New nature zones each covering thousands of hectares are to be set up across England, Environment Secretary Caroline Spelman revealed yesterday.
The 12 Nature Improvement Areas (NIAs) will each get a share of £7.5 million to create wildlife-rich landscapes, restore habitats and encourage local people to get involved with nature.
The Forestry Commission is very pleased and impressed to see the principles supporting woodlands all in the winning NIAs. There will be no overall deforestation when creating open habitats with new woodlands created. The use of woodlands to improve water quality and managing them for wildlife habitats has very high profile in many NIAs.
Pam Warhurst, Forestry Commission Chair explained:
"These are fantastic projects filled with ambition and vision. Our own Senior Ecologist was on the judging panel for the NIAs and although few of the projects involve major woodland programmes, he was delighted to see the excellent principles underpinning the winning proposals."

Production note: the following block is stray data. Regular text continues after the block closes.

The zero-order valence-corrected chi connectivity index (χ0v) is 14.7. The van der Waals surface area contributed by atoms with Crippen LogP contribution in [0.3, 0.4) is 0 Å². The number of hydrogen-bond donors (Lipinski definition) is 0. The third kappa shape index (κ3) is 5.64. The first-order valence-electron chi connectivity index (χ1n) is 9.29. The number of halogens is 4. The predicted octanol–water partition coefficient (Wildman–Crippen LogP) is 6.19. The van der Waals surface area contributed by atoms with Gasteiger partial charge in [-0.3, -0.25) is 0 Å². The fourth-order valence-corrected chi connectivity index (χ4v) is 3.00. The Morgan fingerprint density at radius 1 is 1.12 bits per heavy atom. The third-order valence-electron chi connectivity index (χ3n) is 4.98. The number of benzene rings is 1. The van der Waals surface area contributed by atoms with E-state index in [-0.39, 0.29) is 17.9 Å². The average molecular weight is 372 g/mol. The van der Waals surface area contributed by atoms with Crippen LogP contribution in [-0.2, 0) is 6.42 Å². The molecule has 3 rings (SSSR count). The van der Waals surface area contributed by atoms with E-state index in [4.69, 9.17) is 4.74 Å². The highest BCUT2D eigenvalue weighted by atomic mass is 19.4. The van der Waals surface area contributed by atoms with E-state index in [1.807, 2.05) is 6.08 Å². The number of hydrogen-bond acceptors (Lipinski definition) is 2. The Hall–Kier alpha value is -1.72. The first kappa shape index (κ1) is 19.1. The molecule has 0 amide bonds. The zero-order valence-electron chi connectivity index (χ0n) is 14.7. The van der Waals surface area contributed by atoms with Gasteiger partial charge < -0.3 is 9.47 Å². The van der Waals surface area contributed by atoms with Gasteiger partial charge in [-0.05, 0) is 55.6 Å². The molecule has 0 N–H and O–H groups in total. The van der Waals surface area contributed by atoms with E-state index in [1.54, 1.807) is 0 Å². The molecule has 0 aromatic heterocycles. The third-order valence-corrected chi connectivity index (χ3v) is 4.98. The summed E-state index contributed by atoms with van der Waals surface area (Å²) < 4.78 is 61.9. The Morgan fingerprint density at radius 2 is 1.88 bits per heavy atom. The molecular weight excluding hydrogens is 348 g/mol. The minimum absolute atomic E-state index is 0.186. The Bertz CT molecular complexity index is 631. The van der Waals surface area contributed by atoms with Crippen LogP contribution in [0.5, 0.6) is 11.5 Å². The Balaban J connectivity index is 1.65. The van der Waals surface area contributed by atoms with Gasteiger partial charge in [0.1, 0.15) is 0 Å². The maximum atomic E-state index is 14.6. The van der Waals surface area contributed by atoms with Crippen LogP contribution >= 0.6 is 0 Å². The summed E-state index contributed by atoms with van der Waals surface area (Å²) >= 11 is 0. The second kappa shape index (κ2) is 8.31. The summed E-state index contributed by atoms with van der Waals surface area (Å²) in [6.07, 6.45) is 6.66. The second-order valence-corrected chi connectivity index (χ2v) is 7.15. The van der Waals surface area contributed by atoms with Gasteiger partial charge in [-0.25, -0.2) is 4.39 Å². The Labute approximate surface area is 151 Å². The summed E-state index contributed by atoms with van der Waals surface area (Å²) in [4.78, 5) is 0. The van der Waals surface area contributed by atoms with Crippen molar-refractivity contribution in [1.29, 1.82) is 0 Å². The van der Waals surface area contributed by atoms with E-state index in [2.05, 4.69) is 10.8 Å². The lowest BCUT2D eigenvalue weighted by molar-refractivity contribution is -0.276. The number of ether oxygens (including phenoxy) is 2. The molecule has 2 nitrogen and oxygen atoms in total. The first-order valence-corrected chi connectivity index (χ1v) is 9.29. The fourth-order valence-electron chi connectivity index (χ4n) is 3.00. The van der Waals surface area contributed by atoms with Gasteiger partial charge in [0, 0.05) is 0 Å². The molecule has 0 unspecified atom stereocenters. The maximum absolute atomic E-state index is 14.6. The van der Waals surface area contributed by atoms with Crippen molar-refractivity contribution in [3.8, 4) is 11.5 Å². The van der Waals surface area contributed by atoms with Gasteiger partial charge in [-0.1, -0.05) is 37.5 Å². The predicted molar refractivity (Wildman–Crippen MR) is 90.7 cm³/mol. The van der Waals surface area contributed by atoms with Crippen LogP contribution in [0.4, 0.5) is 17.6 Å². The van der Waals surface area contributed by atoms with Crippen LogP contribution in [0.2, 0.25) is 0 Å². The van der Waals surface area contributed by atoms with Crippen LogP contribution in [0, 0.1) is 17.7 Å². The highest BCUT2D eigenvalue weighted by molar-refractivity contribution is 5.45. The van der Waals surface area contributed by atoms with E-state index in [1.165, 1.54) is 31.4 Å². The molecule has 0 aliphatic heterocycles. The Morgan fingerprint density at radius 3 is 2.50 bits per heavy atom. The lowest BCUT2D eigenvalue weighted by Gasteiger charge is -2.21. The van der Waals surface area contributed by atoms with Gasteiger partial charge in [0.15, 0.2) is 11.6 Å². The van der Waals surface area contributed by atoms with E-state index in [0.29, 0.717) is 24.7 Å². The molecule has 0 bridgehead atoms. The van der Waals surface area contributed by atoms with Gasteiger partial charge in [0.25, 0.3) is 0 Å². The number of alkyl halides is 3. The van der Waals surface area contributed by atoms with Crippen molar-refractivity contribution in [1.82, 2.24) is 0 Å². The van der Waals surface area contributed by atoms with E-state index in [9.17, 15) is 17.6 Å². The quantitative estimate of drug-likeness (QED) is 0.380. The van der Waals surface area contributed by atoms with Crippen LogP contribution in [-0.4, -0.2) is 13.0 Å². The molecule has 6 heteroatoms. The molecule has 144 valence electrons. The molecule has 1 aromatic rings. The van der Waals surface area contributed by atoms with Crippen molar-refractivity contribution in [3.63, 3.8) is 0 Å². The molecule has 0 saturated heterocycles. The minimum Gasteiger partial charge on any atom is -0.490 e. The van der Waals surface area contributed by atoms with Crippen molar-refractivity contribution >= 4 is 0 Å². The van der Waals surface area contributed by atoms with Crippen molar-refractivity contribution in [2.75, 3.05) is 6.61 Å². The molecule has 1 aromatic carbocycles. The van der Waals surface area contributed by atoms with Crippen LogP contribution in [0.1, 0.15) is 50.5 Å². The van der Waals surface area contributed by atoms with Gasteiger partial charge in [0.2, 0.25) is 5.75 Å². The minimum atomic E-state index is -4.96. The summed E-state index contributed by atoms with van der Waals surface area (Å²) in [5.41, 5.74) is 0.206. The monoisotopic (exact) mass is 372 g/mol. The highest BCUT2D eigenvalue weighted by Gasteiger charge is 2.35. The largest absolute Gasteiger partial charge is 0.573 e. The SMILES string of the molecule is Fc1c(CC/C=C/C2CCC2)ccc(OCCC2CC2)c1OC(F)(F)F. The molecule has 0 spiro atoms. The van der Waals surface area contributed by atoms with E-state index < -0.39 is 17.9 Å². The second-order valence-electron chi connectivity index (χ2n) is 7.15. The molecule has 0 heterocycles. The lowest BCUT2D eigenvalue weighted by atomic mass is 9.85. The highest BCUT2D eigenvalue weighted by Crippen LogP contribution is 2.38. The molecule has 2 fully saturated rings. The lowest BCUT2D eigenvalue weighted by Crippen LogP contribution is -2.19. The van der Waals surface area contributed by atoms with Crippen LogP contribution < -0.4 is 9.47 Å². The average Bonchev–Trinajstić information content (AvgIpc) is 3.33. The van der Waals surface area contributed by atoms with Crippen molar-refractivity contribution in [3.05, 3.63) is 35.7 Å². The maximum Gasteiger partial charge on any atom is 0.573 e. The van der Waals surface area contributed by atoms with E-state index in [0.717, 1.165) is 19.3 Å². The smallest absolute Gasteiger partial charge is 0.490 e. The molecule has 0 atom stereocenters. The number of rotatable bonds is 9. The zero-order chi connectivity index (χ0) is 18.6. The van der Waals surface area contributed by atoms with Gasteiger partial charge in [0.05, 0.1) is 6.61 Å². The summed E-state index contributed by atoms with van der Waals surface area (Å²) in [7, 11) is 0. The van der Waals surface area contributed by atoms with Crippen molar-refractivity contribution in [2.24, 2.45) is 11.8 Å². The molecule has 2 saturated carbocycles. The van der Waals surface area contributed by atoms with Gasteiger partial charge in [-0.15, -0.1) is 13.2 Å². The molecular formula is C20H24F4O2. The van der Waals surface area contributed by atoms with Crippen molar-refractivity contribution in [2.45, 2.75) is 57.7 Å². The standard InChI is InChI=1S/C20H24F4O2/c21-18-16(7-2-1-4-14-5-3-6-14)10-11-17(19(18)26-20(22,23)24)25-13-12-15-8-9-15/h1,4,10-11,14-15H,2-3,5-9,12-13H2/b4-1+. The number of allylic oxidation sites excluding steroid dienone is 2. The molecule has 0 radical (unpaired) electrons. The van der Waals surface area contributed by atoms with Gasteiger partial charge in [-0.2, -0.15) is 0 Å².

"New woodlands have the security of commitments to ongoing management which will benefit wildlife, improve water quality and produce timber or woodfuel to support the local green economy. Where trees have to be removed to restore open habitats, new woodlands will be planted and the material from the felling will be used locally for woodfuel. We hope that all landscape-scale projects in the future will adopt the same high standards."
Nature Improvement Areas were a flagship policy contained in last year's Natural Environment White Paper 'The Natural Choice' which set out aims to improve the quality of the natural environment across England, halt the decline in habitats and species, and strengthen the connection between people and nature.
For more information about the Forestry Commission visit www.forestry.gov.uk